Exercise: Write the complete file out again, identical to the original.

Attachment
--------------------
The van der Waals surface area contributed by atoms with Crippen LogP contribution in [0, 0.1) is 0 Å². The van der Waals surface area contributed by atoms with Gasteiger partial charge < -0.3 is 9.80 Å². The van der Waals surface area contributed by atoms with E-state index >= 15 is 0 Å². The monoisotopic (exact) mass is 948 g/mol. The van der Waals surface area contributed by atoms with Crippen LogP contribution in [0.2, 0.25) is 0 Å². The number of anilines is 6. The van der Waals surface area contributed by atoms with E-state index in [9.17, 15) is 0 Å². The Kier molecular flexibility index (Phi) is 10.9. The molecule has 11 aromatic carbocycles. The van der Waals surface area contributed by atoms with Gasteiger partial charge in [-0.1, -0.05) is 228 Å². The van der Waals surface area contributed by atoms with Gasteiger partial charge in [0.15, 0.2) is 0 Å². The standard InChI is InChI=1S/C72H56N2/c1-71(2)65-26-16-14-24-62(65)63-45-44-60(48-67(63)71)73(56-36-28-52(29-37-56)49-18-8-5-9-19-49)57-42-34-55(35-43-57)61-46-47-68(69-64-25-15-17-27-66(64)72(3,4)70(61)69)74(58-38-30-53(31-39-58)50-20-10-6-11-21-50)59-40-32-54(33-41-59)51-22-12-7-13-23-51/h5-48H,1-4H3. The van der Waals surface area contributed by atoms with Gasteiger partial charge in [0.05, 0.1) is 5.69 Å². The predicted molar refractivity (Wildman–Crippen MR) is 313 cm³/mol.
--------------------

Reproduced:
The van der Waals surface area contributed by atoms with Crippen LogP contribution in [0, 0.1) is 0 Å². The van der Waals surface area contributed by atoms with Gasteiger partial charge < -0.3 is 9.80 Å². The van der Waals surface area contributed by atoms with E-state index >= 15 is 0 Å². The monoisotopic (exact) mass is 948 g/mol. The van der Waals surface area contributed by atoms with Crippen LogP contribution in [0.2, 0.25) is 0 Å². The number of anilines is 6. The van der Waals surface area contributed by atoms with E-state index in [9.17, 15) is 0 Å². The Kier molecular flexibility index (Phi) is 10.9. The molecule has 11 aromatic carbocycles. The van der Waals surface area contributed by atoms with Gasteiger partial charge in [-0.1, -0.05) is 228 Å². The van der Waals surface area contributed by atoms with Gasteiger partial charge in [0.15, 0.2) is 0 Å². The standard InChI is InChI=1S/C72H56N2/c1-71(2)65-26-16-14-24-62(65)63-45-44-60(48-67(63)71)73(56-36-28-52(29-37-56)49-18-8-5-9-19-49)57-42-34-55(35-43-57)61-46-47-68(69-64-25-15-17-27-66(64)72(3,4)70(61)69)74(58-38-30-53(31-39-58)50-20-10-6-11-21-50)59-40-32-54(33-41-59)51-22-12-7-13-23-51/h5-48H,1-4H3. The van der Waals surface area contributed by atoms with Gasteiger partial charge in [0.05, 0.1) is 5.69 Å². The predicted molar refractivity (Wildman–Crippen MR) is 313 cm³/mol.